In this section, we’ll introduce the basics of propositional logic. Even if you’re unfamiliar with the idea, you’ve almost certainly used it in programming before.


\E means “exists”. We write \E x \in S : P(x) to say “there is at least one x in the set such that P(x) is true.” It’s the equivalent of a python any() or a Ruby any?. If we wanted to check that a set had an even number in it, we could write HasEvenNumber(S) == \E x \in S : IsEven(x)

~\E is the opposite: it says that there are no such elements. \E x \in {}: Foo is always false, since there are no elements in {}.

Assuming Sum(S) returns the sum of the elements of S, write an operator that, for a given set of integers S and integer N, returns if there are N elements in S that sum to 0. eg

SumsToZero({1, 2, -7, 4, 11}, 2) = FALSE
SumsToZero({1, 2, -7, 4, 11}, 4) = TRUE
SumsToZero({1, 2, -7, 4, 11}, 5) = FALSE

SumsToZero(S, N) == \E s \in SUBSET S:
                      /\ Cardinality(s) = N
                      /\ Sum(s) = 0


\A means “all”. We write \A x \in S : P(x) to say “For every x in the set, P(x) is true.” If we wanted to check that a set had no odd numbers in it, we could write OnlyEvenNumbers(S) == \A x \in S : IsEven(x). If there are only even numbers, OnlyEvenNumbers is true. Otherwise it’s false. Simple.

~\A is the opposite: it says that there is at least one element where P(x) is false. \A x \in {}: Foo is always true, since there are no elements in {}, so all zero elements pass the test.

\A x \in {}: FALSE is still true!

Given a set and an operator, determine whether the operator is commutative over all elements in the set.

IsCommutative(Op(_,_), S) == \A x \in S :
                          \A y \in S : Op(x,y) = Op(y,x)

Alternatively, we could put them on the same line:

IsCommutative(Op(_,_), S) == \A x \in S, y \in S : Op(x,y) = Op(y,x)

=> and <=>

P => Q means “If P is true, then Q must also be true.” Note that P can be false and Q can be true, or both can be false. It’s equivalent to writing ~P \/ Q, which is how TLC interprets it.

P <=> Q means “Either both P and Q are true or both are false.” It’s equivalent to writing (~P /\ ~Q) \/ (P /\ Q). P <=> ~Q is P XOR Q.

Without looking back at the introduction, write an operator that returns the maximum number of a set.

Max(S) == CHOOSE x \in S : \A y \in S : y <= x

Both => and <=> follow the same precedence rules as logical junctions. In other words, TLC interprets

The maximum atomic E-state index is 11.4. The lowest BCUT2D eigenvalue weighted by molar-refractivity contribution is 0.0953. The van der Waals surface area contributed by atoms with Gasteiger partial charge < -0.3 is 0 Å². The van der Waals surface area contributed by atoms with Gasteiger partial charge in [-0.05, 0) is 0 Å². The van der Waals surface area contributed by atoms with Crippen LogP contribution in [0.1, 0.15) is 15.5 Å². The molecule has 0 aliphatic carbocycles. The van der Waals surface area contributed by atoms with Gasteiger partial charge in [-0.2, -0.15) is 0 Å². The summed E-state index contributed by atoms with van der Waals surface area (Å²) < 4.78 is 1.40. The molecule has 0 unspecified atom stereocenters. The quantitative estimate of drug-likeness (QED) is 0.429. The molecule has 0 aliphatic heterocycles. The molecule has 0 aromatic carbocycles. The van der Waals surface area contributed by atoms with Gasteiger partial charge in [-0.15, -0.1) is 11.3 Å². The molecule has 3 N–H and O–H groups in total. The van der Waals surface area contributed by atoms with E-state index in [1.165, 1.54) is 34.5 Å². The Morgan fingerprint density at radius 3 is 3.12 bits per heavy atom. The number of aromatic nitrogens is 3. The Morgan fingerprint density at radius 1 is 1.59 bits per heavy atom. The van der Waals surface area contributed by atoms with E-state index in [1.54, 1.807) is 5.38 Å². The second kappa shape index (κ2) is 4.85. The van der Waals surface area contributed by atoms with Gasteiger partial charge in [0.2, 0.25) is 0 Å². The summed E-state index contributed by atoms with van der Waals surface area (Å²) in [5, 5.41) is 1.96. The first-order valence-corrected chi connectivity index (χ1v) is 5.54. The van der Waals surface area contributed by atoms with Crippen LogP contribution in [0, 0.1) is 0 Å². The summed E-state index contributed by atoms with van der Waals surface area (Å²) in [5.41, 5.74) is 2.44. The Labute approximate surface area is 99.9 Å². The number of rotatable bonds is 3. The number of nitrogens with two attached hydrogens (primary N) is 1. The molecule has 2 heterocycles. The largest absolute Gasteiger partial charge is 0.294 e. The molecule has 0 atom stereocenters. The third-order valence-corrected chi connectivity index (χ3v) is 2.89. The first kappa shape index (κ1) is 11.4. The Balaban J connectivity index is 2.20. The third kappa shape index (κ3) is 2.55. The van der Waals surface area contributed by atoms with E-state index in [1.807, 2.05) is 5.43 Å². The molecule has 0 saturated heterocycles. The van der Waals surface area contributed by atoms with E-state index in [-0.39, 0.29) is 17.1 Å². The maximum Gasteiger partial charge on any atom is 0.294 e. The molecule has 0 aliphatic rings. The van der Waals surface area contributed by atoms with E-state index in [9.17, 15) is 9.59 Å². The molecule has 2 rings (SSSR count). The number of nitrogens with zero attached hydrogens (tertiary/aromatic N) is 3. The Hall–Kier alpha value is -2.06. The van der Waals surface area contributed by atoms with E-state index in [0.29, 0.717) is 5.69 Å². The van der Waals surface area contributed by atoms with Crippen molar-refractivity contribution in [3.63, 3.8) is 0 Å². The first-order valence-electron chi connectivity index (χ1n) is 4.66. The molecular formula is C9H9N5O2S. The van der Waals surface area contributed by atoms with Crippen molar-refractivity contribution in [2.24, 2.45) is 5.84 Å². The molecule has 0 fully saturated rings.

/\ A
/\ B
  => C

as A /\ (B => C), whereas without the indent it’s interpreted as (A /\ B) => C.


While we introduced the CHOOSE operator back in sets, it really comes into its own when we add the logical operators. Many quantified properties, such as “the largest x such that P”, can be expressed as “the x where all larger elements don’t have P” or “the x where all of the other elements with P are smaller”. For example, what is the largest prime in a set S?

IsPrime(x) == x > 1 /\ ~\E d \in 2..(x-1) : x % d = 0

LargestPrime(S) == CHOOSE x \in S:
                    /\ IsPrime(x)
                    /\ \A y \in S:
                        IsPrime(y) => y <= x
                    \* or y > x => ~IsPrime(y)

A prime number p is a twin prime if p-2 is prime or p+2 is prime. Find the largest twin prime in S.

IsTwinPrime(x) == /\ IsPrime(x)
                  /\ \/ IsPrime(x + 2)
                     \/ IsPrime(x - 2)

LargestTwinPrime(S) == CHOOSE x \in S: /\ IsTwinPrime(x) /\ \A y \in S: IsTwinPrime(y) => y <= x * or y > x => ~ IsTwinPrime(y)

Now return the largest pair of twin primes, ordered by value. Assume that S may be missing numbers and, if one of the twin primes is missing, the pair is invalid. For example, the largest pair in {3, 5, 13} is <<3, 5>>, not <<5, 13>>.

LargestTwinPair(S) == CHOOSE <<x, y>> \in S \X S:
                         /\ IsPrime(x)
                         /\ IsPrime(y)
                         /\ x = y - 2
                         /\ \A <<w, z>> \in S \X S:
                            /\ IsPrime(z)
                            /\ IsPrime(w)
                            /\ w = z - 2
                            => z < y

Given stockprices is a tuple of positive integers representing the value of a stock at a given time of day, write an operator that determines the maximum profit you could make by buying and selling a single stock. Assume for this problem that you cannot short; you must buy before you sell.

MaxProfit(stockprices) ==
    LET sp == stockprices \* clean it up a bit
        TimePair == (1..Len(sp)) \X (1..Len(sp))
        Profit[p \in TimePair] == sp[p[2]] - sp[p[1]]
        best == CHOOSE best \in TimePair :
            /\ best[2] > best[1] \* Buy after sell
            /\ Profit[best] > 0 \* Make money plz
            /\ \A worse \in TimePair :
                worse[2] > worse[1] => Profit[best] >= Profit[worse]
    IN Profit[best]

Note this will crash if there is no possible pair, which is preferrable to paying trading fees twice on a zero-dollar profit.